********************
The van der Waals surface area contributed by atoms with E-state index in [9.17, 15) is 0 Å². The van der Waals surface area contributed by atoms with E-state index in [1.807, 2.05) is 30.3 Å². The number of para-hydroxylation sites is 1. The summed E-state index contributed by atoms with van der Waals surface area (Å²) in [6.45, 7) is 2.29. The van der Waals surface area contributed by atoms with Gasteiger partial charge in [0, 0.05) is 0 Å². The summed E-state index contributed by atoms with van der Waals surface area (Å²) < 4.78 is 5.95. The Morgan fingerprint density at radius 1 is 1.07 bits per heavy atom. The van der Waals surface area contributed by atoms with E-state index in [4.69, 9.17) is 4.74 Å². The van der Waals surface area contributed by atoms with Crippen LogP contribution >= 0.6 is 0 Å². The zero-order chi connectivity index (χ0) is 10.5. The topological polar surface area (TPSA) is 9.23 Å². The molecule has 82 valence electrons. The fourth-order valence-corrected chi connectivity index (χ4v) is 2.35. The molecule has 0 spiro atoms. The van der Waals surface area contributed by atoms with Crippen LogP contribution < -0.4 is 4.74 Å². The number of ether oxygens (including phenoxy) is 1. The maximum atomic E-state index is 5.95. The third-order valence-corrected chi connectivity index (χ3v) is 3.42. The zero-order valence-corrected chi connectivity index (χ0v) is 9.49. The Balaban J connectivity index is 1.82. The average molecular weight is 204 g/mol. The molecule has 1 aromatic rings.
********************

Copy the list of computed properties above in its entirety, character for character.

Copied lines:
The van der Waals surface area contributed by atoms with E-state index in [9.17, 15) is 0 Å². The van der Waals surface area contributed by atoms with E-state index in [1.807, 2.05) is 30.3 Å². The number of para-hydroxylation sites is 1. The summed E-state index contributed by atoms with van der Waals surface area (Å²) in [6.45, 7) is 2.29. The van der Waals surface area contributed by atoms with Gasteiger partial charge in [0, 0.05) is 0 Å². The summed E-state index contributed by atoms with van der Waals surface area (Å²) < 4.78 is 5.95. The Morgan fingerprint density at radius 1 is 1.07 bits per heavy atom. The van der Waals surface area contributed by atoms with E-state index in [4.69, 9.17) is 4.74 Å². The van der Waals surface area contributed by atoms with Crippen LogP contribution >= 0.6 is 0 Å². The zero-order chi connectivity index (χ0) is 10.5. The topological polar surface area (TPSA) is 9.23 Å². The molecule has 82 valence electrons. The fourth-order valence-corrected chi connectivity index (χ4v) is 2.35. The molecule has 0 spiro atoms. The van der Waals surface area contributed by atoms with Crippen LogP contribution < -0.4 is 4.74 Å². The number of ether oxygens (including phenoxy) is 1. The maximum atomic E-state index is 5.95. The third-order valence-corrected chi connectivity index (χ3v) is 3.42. The zero-order valence-corrected chi connectivity index (χ0v) is 9.49. The Balaban J connectivity index is 1.82. The average molecular weight is 204 g/mol. The molecule has 1 aromatic rings.